Bennett reflected on the tremendous amount of change and adaptation healthcare staff managed over the past two years. “I have to commend all hospital staff in being able to pivot and not missing a beat,” he said. His organization paused or reprioritized certain issues, but they maintained a focus on complying with regulations. That meant checking in with people regularly. That helped him assess whether people were getting the support and resources they needed related to their work. He expects to continue looking for ways to support staff. “We’ll continue to try to add flexibility to meet the needs of our staff and the needs of our patients and organization.”
Palumbo, too, is working to meet people where they are at. She recently “camped out in the cafeteria,” she said. “I couldn’t believe the results: About 350 people came to talk to me, including residents, physicians, surgeons, nurses, case managers, and housekeeping staff.” They asked about patient privacy and other compliance issues. “So much came up during COVID but we didn’t stop to work through everything or stop to talk to each other. I’ll try to do that at least once a quarter.”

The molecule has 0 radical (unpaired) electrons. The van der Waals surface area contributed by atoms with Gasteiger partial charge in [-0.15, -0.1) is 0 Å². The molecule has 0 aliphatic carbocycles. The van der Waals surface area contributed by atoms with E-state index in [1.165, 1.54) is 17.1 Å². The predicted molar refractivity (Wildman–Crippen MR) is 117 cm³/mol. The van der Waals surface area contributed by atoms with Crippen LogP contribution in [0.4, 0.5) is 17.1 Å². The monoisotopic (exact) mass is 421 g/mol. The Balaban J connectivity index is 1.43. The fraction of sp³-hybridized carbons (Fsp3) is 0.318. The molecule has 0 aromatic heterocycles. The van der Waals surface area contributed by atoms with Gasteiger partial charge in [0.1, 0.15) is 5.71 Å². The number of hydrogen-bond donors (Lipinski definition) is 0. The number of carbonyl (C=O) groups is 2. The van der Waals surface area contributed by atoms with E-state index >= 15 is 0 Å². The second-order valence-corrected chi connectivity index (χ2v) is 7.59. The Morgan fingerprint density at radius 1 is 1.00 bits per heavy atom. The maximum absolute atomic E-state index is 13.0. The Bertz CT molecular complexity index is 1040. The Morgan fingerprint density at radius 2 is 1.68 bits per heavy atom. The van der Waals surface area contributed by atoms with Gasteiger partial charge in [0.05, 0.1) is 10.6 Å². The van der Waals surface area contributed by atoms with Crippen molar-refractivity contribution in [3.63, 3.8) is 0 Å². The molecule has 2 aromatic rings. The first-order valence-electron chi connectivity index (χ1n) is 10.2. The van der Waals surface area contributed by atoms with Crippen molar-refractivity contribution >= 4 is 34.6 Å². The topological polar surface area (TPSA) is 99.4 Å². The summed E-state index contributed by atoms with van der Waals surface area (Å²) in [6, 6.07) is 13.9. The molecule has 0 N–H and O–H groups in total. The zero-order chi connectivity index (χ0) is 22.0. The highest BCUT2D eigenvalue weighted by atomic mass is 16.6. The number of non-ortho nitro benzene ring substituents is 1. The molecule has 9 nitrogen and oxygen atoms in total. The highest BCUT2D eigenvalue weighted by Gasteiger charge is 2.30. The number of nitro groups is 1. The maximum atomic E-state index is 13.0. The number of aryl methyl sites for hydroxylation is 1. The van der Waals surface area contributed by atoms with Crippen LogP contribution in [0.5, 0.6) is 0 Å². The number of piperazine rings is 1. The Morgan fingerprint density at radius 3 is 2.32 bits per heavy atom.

New compliance issues
Palumbo walked through some upcoming regulatory changes she’s watching. This included the Medicare Final Physician Fee Schedule and noted that the Appropriate Use Criteria changes are delayed until the January first that follows the end of the pandemic. She encouraged everyone to understand the documentation requirements for using nurse practitioners for some portion of care as well as the changes to billing for surgeon and ICU provider time.
New rules also allow audio-only telehealth visits for behavioral health as long as the patient wants it and the physician documents it properly.
Balancing privacy, efficiency, safety, and cybersecurity
Lerner continues to address privacy concerns related to COVID testing and contact tracing. “We were working so hard to limit the spread of the disease in our senior living facilities,” she said. “It was hard to navigate contact tracing and privacy.” Now she is addressing cybersecurity insurance requirements, for her own organization and making sure vendors have sufficient insurance. “Moving to remote workforces and telehealth, the cybersecurity exposure is higher than it’s ever been,” she said. “For instance, people working from home might want to print documents, but we have to keep them from printing PHI at home or mailing things insecurely when someone can’t come pick it up.”
Managing regulatory change
Lerner said she spends a lot of time looking at regulatory changes to understand their implications to her organization. “It can take us a long time to decide ‘does this apply to us?’ And then figure out what to do with it. Then we have to figure out what to do with that information in bits and pieces. It is certainly a complex, ever-changing universe on that front.” She spoke of Compliance’s key role in knitting together all that information to help the organization act on it and integrate it into daily processes.